6. Independent engines-out are hardly the only failure mode imaginable. COPV fails, and ignites the tank (which, you know, happened on a Falcon 9). Control glitch cuts the Superheavy thrust half a second into flight. The active cooling on the Starship reentry fails, even on a small patch, leading to burnthrough and vessel breakup on reentry. And that's just known failure modes. Take the Columbia disaster as an example: nobody thought foamstrikes could be a failure mode until a foamstrike was a failure mode. The Starship is experimental technology, in a class known to be prone to failure. It's going to be a huge amount of effort to man-rate it.
  7. Because the Shuttle showed just how foolish that was. NASA at that point was overconfident. Apollo had gone through with only two major incidents, of which only one killed astronauts. They'd made that very tight deadline. On top of that, with Congress shrinking their budget, they realized they needed something cheap and affordable to make their ambitious goals such as space stations, Mars missions, etc. work. Add to that Presidential pressure to come up with something impressive on a budget, and you get a project which paid little heed to safety or economic practicality. Then so be it. If it takes some extra cash to keep astronauts safe, then that's the price that will have to be paid. Manned BEO missions (and even LEO missions) are of very questionable utility, and not worth putting people into experimental vehicles flying at the razor-thin edge of engineering margins without a decent escape system or very thoroughly tested vehicle.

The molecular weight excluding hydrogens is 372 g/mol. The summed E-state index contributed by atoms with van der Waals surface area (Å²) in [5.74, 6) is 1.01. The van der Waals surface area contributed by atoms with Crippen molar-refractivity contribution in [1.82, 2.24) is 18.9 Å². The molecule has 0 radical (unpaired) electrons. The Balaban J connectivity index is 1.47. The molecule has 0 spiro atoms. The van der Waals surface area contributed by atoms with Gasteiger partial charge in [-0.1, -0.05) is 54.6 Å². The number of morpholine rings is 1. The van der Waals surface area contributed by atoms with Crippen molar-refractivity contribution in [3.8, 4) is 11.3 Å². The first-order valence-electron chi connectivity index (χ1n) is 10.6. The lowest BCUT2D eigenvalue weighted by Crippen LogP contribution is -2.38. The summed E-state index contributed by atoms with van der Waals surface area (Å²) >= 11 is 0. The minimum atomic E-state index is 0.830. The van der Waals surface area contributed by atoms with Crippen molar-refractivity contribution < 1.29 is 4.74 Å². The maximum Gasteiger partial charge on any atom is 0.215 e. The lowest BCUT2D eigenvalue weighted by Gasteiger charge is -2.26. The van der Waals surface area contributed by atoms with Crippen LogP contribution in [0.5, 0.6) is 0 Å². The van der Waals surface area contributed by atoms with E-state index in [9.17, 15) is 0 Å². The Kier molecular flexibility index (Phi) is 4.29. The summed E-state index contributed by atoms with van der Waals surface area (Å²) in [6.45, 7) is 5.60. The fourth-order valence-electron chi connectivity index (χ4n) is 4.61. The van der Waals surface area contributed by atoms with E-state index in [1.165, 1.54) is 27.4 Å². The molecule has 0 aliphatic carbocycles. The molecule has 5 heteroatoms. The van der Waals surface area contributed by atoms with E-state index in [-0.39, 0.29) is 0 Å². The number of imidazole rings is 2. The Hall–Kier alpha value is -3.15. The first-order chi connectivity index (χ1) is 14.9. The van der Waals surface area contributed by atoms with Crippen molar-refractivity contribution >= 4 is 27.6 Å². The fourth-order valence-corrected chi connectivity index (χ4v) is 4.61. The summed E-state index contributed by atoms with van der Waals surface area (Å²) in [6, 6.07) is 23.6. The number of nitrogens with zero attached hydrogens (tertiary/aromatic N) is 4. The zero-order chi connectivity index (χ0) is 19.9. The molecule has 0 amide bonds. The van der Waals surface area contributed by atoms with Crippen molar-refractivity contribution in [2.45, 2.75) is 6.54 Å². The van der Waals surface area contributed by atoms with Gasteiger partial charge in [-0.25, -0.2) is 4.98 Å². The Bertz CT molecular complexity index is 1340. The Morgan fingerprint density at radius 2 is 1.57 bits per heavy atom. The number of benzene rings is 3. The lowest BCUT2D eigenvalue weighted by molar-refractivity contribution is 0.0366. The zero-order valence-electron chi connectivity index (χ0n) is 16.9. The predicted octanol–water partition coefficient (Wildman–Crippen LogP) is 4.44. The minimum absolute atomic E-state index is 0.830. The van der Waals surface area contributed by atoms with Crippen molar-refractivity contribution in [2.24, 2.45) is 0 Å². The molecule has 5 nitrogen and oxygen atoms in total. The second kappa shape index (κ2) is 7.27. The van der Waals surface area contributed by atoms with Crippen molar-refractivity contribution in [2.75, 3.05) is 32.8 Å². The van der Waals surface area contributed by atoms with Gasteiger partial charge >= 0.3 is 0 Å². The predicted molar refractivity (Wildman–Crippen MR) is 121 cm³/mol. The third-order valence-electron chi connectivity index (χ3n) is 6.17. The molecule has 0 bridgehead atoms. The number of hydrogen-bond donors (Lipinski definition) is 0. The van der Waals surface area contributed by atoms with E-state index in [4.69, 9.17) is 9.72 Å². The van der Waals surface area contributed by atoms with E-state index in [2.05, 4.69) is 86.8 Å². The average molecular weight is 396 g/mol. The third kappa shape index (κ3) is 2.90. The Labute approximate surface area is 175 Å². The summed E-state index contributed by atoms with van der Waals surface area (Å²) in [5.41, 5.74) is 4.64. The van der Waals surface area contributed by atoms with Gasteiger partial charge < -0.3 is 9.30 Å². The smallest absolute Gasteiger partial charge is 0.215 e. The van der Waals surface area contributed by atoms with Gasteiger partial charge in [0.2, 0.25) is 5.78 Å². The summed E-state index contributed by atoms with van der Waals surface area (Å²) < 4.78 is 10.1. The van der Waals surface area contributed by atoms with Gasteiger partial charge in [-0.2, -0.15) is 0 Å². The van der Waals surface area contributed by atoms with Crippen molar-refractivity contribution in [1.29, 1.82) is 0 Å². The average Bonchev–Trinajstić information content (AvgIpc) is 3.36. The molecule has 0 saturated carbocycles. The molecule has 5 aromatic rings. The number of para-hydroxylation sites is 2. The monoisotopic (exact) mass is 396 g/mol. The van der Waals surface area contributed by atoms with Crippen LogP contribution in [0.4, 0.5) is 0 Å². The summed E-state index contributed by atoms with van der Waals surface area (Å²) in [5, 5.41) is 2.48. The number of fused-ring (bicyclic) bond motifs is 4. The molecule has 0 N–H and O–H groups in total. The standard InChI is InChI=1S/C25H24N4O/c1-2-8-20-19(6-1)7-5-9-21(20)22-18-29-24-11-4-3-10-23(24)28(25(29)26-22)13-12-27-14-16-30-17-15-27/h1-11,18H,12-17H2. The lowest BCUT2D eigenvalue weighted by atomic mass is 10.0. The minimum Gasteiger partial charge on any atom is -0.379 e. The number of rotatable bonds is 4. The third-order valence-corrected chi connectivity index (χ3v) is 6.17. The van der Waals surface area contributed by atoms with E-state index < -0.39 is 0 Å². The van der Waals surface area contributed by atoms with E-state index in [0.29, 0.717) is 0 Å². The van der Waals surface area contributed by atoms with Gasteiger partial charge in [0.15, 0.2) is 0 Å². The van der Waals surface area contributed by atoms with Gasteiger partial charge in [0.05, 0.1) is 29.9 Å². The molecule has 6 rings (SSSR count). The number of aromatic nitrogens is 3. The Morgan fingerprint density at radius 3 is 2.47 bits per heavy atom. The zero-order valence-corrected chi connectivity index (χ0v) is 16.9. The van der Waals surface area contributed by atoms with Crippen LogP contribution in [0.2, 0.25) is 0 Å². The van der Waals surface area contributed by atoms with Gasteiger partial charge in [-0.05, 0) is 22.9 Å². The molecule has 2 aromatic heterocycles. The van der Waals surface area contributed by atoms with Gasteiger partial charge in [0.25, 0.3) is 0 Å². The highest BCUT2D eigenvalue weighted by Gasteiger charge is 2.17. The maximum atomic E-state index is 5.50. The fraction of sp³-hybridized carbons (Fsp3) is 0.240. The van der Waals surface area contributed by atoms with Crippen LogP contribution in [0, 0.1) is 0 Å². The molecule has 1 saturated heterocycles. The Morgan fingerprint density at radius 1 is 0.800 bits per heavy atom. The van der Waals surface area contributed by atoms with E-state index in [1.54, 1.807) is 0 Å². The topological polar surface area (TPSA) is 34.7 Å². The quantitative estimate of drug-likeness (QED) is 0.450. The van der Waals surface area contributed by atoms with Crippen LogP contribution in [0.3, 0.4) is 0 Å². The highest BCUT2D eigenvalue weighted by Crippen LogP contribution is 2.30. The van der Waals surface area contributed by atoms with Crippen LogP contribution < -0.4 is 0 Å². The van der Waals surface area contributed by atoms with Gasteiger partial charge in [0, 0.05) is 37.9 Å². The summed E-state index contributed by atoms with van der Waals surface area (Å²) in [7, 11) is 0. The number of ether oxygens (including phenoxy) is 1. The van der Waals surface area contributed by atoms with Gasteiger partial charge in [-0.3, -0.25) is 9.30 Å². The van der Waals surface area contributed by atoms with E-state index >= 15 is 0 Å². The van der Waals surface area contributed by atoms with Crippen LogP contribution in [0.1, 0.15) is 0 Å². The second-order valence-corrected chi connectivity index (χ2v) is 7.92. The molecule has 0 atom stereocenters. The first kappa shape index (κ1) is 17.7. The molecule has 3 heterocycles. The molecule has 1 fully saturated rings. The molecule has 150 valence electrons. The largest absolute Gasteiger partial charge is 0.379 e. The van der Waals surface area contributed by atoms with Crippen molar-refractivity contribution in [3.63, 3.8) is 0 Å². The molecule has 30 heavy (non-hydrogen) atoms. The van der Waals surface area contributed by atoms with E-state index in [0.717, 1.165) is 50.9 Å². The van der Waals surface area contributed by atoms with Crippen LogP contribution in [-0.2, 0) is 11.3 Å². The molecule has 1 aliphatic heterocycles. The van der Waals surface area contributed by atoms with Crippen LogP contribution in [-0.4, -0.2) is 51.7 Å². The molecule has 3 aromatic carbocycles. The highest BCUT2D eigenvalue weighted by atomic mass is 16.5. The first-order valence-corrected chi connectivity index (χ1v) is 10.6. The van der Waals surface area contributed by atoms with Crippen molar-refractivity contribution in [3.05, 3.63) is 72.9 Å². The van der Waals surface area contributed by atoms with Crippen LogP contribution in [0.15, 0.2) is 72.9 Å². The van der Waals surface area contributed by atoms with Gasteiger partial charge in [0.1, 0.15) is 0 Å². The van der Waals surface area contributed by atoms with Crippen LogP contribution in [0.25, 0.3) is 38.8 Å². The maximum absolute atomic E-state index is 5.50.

8. Because something on the scale of the Starship is necessary for those tasks does not show these two things: That the Starship can safely transport passengers to Earth orbit and beyond. That the task is necessary or economically practical given current technology. Do not let "but I want a colony on Mars" blind you to the potential issues with Starship/Superheavy. Or, for that matter, blind you to the potential issues with Mars colonies. Accept reality as it is, and hope for better... but plan for the worst. Do not plan on experimental technology working. This reminds me very, very strongly of the thinking that lead to the Space Shuttle. "We need something that looks like this to do X, Y, and Z. Therefore, the Shuttle will succeed at X, Y, and Z." EDIT: The Starship might succeed, but until the Starship has a very large number of launches under its belt, I consider it extremely risky to put astronauts on something that, to my knowledge, still doesn't have a robust launch escape system. That, and SpaceX's plans for rapid reusability are just that: plans. We'll have to see what happens when plans hit reality.